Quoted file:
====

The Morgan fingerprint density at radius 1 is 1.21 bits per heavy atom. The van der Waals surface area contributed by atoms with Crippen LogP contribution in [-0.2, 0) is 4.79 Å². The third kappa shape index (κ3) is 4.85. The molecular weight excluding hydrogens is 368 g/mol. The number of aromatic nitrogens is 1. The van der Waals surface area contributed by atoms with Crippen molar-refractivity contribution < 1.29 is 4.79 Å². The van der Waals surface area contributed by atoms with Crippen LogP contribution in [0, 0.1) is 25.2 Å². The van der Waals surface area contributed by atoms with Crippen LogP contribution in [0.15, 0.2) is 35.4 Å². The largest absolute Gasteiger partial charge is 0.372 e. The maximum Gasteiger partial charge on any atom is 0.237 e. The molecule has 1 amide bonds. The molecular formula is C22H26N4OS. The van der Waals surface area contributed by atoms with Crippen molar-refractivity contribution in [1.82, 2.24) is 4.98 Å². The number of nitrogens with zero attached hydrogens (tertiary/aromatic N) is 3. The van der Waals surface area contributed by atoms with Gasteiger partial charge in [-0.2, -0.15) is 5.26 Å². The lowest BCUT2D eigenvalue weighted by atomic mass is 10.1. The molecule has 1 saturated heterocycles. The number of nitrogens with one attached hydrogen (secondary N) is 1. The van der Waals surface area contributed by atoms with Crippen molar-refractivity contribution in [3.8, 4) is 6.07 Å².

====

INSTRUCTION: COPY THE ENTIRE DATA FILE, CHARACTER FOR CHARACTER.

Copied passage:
The Morgan fingerprint density at radius 1 is 1.21 bits per heavy atom. The van der Waals surface area contributed by atoms with Crippen LogP contribution in [-0.2, 0) is 4.79 Å². The third kappa shape index (κ3) is 4.85. The molecular weight excluding hydrogens is 368 g/mol. The number of aromatic nitrogens is 1. The van der Waals surface area contributed by atoms with Crippen molar-refractivity contribution < 1.29 is 4.79 Å². The van der Waals surface area contributed by atoms with Crippen LogP contribution in [0, 0.1) is 25.2 Å². The van der Waals surface area contributed by atoms with Crippen LogP contribution in [0.15, 0.2) is 35.4 Å². The largest absolute Gasteiger partial charge is 0.372 e. The maximum Gasteiger partial charge on any atom is 0.237 e. The molecule has 1 amide bonds. The molecular formula is C22H26N4OS. The van der Waals surface area contributed by atoms with Crippen molar-refractivity contribution in [1.82, 2.24) is 4.98 Å². The number of nitrogens with zero attached hydrogens (tertiary/aromatic N) is 3. The van der Waals surface area contributed by atoms with Gasteiger partial charge in [-0.2, -0.15) is 5.26 Å². The lowest BCUT2D eigenvalue weighted by atomic mass is 10.1. The molecule has 1 saturated heterocycles. The number of nitrogens with one attached hydrogen (secondary N) is 1. The van der Waals surface area contributed by atoms with Crippen molar-refractivity contribution in [3.8, 4) is 6.07 Å².